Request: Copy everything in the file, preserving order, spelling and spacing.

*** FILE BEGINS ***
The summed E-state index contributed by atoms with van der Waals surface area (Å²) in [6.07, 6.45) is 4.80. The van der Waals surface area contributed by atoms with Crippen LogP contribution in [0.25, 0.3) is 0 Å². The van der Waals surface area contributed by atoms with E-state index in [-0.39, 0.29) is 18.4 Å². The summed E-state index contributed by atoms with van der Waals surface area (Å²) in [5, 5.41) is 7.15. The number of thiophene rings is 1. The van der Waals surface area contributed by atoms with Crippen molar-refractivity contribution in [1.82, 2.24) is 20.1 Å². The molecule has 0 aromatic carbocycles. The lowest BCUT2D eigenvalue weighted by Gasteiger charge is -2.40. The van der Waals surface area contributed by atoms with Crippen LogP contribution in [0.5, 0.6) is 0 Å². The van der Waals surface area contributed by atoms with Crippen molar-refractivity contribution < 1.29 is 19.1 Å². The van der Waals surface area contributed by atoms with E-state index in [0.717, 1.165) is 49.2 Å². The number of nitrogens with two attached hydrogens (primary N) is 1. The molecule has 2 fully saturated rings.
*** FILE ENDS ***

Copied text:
The summed E-state index contributed by atoms with van der Waals surface area (Å²) in [6.07, 6.45) is 4.80. The van der Waals surface area contributed by atoms with Crippen LogP contribution in [0.25, 0.3) is 0 Å². The van der Waals surface area contributed by atoms with E-state index in [-0.39, 0.29) is 18.4 Å². The summed E-state index contributed by atoms with van der Waals surface area (Å²) in [5, 5.41) is 7.15. The number of thiophene rings is 1. The van der Waals surface area contributed by atoms with Crippen molar-refractivity contribution in [1.82, 2.24) is 20.1 Å². The molecule has 0 aromatic carbocycles. The lowest BCUT2D eigenvalue weighted by Gasteiger charge is -2.40. The van der Waals surface area contributed by atoms with Crippen LogP contribution in [0.5, 0.6) is 0 Å². The van der Waals surface area contributed by atoms with Crippen molar-refractivity contribution < 1.29 is 19.1 Å². The van der Waals surface area contributed by atoms with E-state index in [0.717, 1.165) is 49.2 Å². The number of nitrogens with two attached hydrogens (primary N) is 1. The molecule has 2 fully saturated rings.